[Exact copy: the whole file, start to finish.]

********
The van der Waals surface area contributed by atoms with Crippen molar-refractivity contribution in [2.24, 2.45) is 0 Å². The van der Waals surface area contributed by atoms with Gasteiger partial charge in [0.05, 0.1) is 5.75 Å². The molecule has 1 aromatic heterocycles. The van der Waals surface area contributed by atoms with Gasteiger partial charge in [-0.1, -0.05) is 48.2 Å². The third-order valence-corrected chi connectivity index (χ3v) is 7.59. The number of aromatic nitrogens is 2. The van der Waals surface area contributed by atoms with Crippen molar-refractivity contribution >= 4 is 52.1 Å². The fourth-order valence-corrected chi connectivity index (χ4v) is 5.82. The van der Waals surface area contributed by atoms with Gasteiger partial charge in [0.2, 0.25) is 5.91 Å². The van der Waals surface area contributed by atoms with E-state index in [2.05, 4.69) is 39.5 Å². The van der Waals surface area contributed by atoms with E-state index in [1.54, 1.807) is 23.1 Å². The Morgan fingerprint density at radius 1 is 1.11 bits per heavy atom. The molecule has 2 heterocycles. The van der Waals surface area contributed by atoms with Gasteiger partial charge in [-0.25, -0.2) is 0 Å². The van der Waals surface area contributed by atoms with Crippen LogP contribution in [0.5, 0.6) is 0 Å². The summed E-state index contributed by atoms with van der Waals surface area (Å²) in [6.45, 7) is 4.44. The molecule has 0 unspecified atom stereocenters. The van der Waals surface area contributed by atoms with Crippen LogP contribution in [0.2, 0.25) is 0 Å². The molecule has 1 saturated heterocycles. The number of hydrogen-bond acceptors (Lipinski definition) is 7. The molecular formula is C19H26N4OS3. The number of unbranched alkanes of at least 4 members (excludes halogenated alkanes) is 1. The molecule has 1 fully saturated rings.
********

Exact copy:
The van der Waals surface area contributed by atoms with Crippen molar-refractivity contribution in [2.24, 2.45) is 0 Å². The van der Waals surface area contributed by atoms with Gasteiger partial charge in [0.05, 0.1) is 5.75 Å². The molecule has 1 aromatic heterocycles. The van der Waals surface area contributed by atoms with Gasteiger partial charge in [-0.1, -0.05) is 48.2 Å². The third-order valence-corrected chi connectivity index (χ3v) is 7.59. The number of aromatic nitrogens is 2. The van der Waals surface area contributed by atoms with Crippen molar-refractivity contribution >= 4 is 52.1 Å². The fourth-order valence-corrected chi connectivity index (χ4v) is 5.82. The van der Waals surface area contributed by atoms with Gasteiger partial charge in [0.2, 0.25) is 5.91 Å². The van der Waals surface area contributed by atoms with E-state index in [2.05, 4.69) is 39.5 Å². The van der Waals surface area contributed by atoms with E-state index in [1.54, 1.807) is 23.1 Å². The Morgan fingerprint density at radius 1 is 1.11 bits per heavy atom. The molecule has 2 heterocycles. The van der Waals surface area contributed by atoms with Gasteiger partial charge in [-0.25, -0.2) is 0 Å². The van der Waals surface area contributed by atoms with Crippen LogP contribution in [0.5, 0.6) is 0 Å². The summed E-state index contributed by atoms with van der Waals surface area (Å²) in [6.45, 7) is 4.44. The molecule has 0 unspecified atom stereocenters. The van der Waals surface area contributed by atoms with Crippen LogP contribution in [0.2, 0.25) is 0 Å². The molecule has 1 saturated heterocycles. The number of hydrogen-bond acceptors (Lipinski definition) is 7. The molecular formula is C19H26N4OS3. The number of unbranched alkanes of at least 4 members (excludes halogenated alkanes) is 1. The molecule has 1 fully saturated rings.